Are you sending your subscribers too many emails? While the answer to that question depends in large part on the value your subscribers receive from your emails, it's also impacted by the frequency of your competitors' emails. Being terribly out of line with the industry norm may make users think you're "spamming" them with too many emails -- and lead to unsubscribes.
It's interesting to compare the frequency of email messages sent out by the various campaigns, both Republican and Democratic, and to compare frequency with Web site traffic numbers. Top of the list is John Edwards, with 11 email drops over the past 30 days....
Dear Email Diva: In Hotmail, Yahoo, MSN and AOL the emails we are sending out are being delivered to the users' inboxes, but all content and images have been deleted. There is absolutely nothing to see -- no links, nothing! Can you shed some insight on this?
With Kmart reincarnating the Blue Light Special as a helpful spokesperson/"retail superhero" named Mr. Bluelight, I thought it was an auspicious time to talk about deal-a-day emails. Just like the Blue Light Special, these promotional emails promise a good deal for a limited time.
With all the news over the last few weeks of the cyber acquisitions -- Hitwise, Third Screen Media, DoubleClick, aQuantive -- it's easy to get lulled into the feeling that the whole world has gone interactive. Not so. This week I'm up at the ACCM (Annual Conference for Catalog & Multichannel Merchants), and in many ways it is like traveling back in time. This is a place where call centers rule and publications are printed the way God intended: on paper.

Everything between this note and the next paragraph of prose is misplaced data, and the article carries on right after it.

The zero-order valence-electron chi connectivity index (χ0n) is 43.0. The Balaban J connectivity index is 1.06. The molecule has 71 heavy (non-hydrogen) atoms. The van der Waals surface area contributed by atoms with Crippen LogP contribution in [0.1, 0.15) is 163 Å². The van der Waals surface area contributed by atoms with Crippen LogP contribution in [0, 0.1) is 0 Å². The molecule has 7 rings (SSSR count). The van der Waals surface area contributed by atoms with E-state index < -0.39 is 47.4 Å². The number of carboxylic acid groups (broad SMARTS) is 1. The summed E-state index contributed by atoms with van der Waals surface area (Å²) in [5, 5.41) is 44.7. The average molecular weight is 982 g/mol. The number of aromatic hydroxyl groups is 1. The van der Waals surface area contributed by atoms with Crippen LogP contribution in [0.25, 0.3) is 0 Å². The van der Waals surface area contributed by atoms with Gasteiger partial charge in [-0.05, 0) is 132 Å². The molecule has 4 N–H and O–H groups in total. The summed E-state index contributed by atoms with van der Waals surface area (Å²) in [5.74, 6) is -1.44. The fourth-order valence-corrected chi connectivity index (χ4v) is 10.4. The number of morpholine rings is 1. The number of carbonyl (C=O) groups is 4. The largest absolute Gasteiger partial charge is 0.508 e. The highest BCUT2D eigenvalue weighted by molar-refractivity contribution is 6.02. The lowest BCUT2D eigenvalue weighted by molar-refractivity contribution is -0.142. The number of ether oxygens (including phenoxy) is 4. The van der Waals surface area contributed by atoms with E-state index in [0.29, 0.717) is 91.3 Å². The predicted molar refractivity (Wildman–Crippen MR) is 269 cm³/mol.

Two smart people had helpful comments about "lost" subscribers in response to a recent article, "You're (Probably) Not Mailing All Your Subscribers."
How many email marketers participate in this share of voice discussion? Your programs potentially touch millions of your customers and prospects. The cadence in which you do this can stagger many marketing executives, and your ability to track response at an individual, segment, cell, DMA or product level should make common advertising measurement discussion a real eye-opener.
"Content is no longer king," Craig Spiezle, director of online safety strategies and technologies at Microsoft, told Email Insider Summit attendees last week. "If you don't have email authentication, your emails are going to be throttled." Unfortunately, email authentication and deliverability are growing issues that were much talked about at the Summit -- unfortunate because these kinds of issues push email back down into the IT realm instead of elevating it to a more strategic stature that's at home in C-suite discussions.
I'm back from another Email Insider Summit. I think, without a doubt, this was the most successful Summit to date. Nearly 90% of the audience was first-time attendees, which I think bodes well for the future of the conference. I heard repeatedly how much everyone learned -- and that attendees left the conference standing a little taller and feeling a renewed sense of pride about what they do.
The Email Diva has been pondering social networks, and came to this obvious yet surprising conclusion: Among adult women, pass-along email is the primary social networking medium. This phenomenon presents an opportunity for both charitable and commercial enterprises.